We got to the yard behind the school. A mob scene, of course. The class lists were over on the left, taped to a white trailer they use to store some of the gym equipment in, I think.
I looked at the first grade lists first.
YAY! Julia got Mrs. W!!! (Remember the scene in A League of Their Own when all the women are looking to see which team they're on? "I'm a PEACH!" That was the feeling.)
I scanned the rest of the list to see who else was in that class. Over half, I think, of her classmates were together in this class.
Then I took a look at the third grade list. Alex has Mrs. P. I don't know anything about her, but I've heard good things about both third grade teachers, so I was actually more interested in finding out who else would be in Alex's class. Turns out to be a good group, and Alex is happy about it, too.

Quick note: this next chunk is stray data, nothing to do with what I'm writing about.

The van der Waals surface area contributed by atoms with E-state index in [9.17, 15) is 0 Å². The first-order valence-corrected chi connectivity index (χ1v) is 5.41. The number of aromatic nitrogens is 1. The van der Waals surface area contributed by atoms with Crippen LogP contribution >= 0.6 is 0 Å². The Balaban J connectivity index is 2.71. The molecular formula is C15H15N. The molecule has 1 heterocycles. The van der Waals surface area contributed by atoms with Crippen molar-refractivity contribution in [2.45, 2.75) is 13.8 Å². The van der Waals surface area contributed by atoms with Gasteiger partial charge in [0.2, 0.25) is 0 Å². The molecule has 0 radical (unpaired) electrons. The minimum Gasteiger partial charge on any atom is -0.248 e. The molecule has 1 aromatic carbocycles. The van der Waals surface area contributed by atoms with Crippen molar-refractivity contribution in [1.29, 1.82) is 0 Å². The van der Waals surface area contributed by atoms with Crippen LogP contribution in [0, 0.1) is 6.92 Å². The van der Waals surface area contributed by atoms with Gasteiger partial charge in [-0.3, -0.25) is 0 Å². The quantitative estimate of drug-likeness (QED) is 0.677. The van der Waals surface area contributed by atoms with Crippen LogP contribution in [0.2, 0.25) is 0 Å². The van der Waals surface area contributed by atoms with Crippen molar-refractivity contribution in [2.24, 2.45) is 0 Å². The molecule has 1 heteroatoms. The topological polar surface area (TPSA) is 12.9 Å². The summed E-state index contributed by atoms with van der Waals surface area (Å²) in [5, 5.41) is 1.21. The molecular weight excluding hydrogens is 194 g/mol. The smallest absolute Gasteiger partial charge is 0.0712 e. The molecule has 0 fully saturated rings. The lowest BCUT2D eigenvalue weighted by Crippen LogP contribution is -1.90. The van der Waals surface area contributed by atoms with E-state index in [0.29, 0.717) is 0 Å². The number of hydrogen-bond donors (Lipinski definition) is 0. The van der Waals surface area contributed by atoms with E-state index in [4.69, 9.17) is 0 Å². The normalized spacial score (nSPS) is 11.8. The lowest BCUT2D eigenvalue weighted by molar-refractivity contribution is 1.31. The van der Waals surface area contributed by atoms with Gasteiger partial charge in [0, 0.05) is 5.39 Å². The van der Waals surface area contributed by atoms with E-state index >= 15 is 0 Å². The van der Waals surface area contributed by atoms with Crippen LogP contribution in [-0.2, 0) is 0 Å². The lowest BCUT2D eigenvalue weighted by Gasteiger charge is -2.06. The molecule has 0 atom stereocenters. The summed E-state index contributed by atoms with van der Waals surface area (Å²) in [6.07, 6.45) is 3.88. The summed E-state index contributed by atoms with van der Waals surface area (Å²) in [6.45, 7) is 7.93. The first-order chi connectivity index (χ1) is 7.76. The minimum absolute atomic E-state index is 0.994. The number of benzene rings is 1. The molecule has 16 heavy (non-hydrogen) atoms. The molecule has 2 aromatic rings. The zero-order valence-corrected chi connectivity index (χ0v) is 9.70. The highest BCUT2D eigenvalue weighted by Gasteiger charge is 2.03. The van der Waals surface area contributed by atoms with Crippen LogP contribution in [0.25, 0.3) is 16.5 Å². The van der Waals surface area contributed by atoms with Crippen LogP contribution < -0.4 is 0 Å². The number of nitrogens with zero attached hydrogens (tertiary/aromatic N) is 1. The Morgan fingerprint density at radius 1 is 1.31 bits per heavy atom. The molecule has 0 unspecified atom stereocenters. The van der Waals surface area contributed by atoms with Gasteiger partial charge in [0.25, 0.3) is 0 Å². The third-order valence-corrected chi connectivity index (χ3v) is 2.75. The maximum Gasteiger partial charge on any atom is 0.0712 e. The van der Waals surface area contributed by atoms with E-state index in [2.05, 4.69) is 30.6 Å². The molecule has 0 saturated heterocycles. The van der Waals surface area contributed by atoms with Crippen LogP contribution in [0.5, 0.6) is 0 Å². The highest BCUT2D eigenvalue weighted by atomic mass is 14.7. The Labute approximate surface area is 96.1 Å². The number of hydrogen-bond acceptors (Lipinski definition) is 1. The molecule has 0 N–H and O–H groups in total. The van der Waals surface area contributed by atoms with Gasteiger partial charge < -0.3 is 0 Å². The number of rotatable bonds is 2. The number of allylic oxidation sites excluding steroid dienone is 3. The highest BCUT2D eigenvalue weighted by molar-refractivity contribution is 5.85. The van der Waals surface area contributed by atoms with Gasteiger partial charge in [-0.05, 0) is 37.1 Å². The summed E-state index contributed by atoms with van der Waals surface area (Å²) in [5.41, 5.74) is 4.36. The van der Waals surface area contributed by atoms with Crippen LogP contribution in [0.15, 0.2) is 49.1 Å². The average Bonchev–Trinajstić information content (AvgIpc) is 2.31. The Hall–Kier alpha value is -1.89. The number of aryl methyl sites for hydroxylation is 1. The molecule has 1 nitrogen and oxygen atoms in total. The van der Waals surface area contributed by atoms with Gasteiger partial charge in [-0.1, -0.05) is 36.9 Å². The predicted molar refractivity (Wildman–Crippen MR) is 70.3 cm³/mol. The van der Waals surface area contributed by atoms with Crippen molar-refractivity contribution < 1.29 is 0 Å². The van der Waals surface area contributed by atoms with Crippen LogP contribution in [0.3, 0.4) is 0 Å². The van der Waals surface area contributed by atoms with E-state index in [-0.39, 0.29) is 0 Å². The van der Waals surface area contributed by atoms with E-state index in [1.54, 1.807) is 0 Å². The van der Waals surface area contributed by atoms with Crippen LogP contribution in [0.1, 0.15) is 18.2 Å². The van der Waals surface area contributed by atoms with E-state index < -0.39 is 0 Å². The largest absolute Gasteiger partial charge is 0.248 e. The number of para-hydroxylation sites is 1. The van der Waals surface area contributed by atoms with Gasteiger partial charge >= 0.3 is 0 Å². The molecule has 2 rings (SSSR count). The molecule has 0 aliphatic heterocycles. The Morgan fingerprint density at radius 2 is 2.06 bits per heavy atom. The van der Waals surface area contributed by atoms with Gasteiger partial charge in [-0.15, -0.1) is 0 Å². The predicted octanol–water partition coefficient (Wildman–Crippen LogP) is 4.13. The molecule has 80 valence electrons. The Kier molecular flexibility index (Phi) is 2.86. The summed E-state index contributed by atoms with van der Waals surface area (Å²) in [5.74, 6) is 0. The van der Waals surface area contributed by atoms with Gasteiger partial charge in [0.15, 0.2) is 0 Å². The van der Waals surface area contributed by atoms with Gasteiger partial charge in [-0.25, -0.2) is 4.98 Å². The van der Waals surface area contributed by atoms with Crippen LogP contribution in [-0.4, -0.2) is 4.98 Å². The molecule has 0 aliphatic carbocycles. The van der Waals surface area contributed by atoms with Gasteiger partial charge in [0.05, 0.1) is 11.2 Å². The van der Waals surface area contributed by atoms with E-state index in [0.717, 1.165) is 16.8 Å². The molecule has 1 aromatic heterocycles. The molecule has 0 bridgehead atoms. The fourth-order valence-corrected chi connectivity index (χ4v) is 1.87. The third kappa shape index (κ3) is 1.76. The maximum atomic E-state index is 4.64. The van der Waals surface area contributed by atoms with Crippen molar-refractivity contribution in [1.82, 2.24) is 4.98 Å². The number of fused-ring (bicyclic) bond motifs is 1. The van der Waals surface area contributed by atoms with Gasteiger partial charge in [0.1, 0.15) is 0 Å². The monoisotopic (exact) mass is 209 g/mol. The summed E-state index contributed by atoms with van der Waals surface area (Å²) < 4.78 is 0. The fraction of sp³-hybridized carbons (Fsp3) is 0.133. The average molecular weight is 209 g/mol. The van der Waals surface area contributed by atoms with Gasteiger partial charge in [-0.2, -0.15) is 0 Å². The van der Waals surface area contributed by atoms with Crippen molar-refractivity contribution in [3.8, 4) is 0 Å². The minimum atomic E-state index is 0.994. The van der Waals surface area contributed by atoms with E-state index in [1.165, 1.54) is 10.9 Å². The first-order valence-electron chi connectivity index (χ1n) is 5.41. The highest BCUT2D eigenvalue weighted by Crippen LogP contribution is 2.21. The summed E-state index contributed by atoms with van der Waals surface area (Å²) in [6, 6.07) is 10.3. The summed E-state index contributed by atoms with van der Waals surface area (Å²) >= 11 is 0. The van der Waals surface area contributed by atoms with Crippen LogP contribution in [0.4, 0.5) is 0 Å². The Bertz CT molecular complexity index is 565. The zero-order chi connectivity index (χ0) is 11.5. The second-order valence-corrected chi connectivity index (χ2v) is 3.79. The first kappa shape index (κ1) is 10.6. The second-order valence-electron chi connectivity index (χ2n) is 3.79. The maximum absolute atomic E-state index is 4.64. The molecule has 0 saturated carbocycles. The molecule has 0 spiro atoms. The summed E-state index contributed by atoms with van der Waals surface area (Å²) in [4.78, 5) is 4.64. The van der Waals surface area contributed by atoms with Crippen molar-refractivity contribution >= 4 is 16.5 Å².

We walked over to where Alex's class was lining up. I said hi to a couple of the other moms I knew, and Alex started telling a couple of his friends about Lucky. He's hoping one of them will be able to adopt the lizard. We'll see how that goes.
I took a look over where Julia's class was going to line up and saw a friend of mine and her son, one of Julia's friends. I told Alex I'd be back in a bit. He's fine. He's a big kid now. Doesn't need me hovering.
Once Julia saw her friend, L, she started to relax, I think. And as more of their former kindergarten classmates arrived, her nervousness dissolved and soon she was busy hugging her friends and trying to pick them up. She's one of the shortest in her class, but somehow feels the need to prove how strong she is.